Great piece from Ben Thompson, although I don’t agree with his conclusions.
The argument that we don’t want “such a dysfunctional government” regulating broadband is weak: “the government” isn’t one big coordinated bogeyman that can’t be trusted with anything. That’s just rhetoric that politicians1 use to avoid regulation so corporations can make more money at the expense of the citizens or environment. In practice, governmental regulation works so well in most cases that it’s taken for granted and too boring for most people to even think about.
I also don’t buy the position put forward by the big broadband companies that regulation would hurt their ability to “innovate”. Innovation is almost certainly not what we want from our ISPs: introducing artificial limitations on cheaper plans, pushing normal service to higher prices, transitioning from monthly to annual contracts with zero consumer benefit, and bundling services you don’t want with your internet service are all considered “innovation” to an ISP. “Innovation” makes them more money or adds proprietary services so they aren’t dumb pipes.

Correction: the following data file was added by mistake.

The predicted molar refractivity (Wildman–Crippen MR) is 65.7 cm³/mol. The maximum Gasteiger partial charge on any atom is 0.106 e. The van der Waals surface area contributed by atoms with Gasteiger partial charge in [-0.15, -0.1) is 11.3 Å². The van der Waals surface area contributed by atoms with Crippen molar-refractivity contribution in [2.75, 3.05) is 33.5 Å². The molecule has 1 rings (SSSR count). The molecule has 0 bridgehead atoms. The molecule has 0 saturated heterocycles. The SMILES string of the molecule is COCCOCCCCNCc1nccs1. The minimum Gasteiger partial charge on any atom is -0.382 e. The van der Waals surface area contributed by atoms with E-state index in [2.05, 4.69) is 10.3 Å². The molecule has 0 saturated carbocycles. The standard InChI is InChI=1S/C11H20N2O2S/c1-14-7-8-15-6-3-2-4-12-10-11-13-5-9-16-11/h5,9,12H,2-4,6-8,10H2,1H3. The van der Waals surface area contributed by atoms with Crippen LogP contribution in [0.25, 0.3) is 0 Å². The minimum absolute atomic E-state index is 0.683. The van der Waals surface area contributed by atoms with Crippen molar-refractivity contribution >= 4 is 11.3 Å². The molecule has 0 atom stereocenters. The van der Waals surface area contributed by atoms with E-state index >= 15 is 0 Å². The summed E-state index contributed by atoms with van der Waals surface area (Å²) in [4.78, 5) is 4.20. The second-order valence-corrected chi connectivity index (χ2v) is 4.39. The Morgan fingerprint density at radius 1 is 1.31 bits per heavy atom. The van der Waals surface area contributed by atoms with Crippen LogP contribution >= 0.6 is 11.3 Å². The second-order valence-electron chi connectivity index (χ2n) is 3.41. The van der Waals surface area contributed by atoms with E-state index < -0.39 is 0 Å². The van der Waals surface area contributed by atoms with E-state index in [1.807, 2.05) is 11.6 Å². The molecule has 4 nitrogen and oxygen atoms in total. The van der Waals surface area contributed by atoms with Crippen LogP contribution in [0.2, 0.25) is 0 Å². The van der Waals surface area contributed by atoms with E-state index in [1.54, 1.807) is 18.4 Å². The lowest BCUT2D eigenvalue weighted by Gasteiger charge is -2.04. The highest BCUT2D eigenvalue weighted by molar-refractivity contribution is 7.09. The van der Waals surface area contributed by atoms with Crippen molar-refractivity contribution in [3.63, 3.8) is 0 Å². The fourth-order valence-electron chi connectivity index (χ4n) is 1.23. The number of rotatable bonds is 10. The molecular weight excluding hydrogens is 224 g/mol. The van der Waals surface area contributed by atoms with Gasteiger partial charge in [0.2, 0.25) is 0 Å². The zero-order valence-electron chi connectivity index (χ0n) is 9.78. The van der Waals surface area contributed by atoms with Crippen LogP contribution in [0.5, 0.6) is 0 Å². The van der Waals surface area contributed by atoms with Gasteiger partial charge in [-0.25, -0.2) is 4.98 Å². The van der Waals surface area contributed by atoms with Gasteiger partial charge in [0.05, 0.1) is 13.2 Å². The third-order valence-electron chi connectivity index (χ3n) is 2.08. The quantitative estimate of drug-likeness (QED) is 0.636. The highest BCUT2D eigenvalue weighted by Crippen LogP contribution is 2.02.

We definitely don’t want any of that. We want our ISPs to be as boring as possible. Dumb pipes are exactly what ISPs should offer, and that’s what common-carrier regulation would maintain.
What we do need is continued coverage expansion and speed increases, but this has nothing to do with common-carrier classification. At all. It’s just political drama so they can avoid regulation and make more money. The big ISPs have always trotted out weak sob stories about needing zero regulation so they can keep expanding service, but these are really threats to the American people and government. “Give us everything we want, or we’ll hold broadband hostage.” They’ve always done whatever they wanted whenever it was convenient and profitable. And it’s very profitable.
What’s most damning to their argument is that they’ve all acted within common-carrier boundaries anyway for most of broadband’s existence, with very few exceptions, and they continue to make record profits, expand service (mostly), and increase speeds. Common-carrier regulation would simply prevent some very harmful “innovations” that the ISPs have, to date, never needed to remain profitable and keep expanding.
Don’t believe their bullshit. They’d be perfectly fine as common carriers. Almost nothing would change from the way they’ve always operated.
Usually Republicans, but Democrats certainly do their share of shamelessly serving big corporations at our expense, too. ↩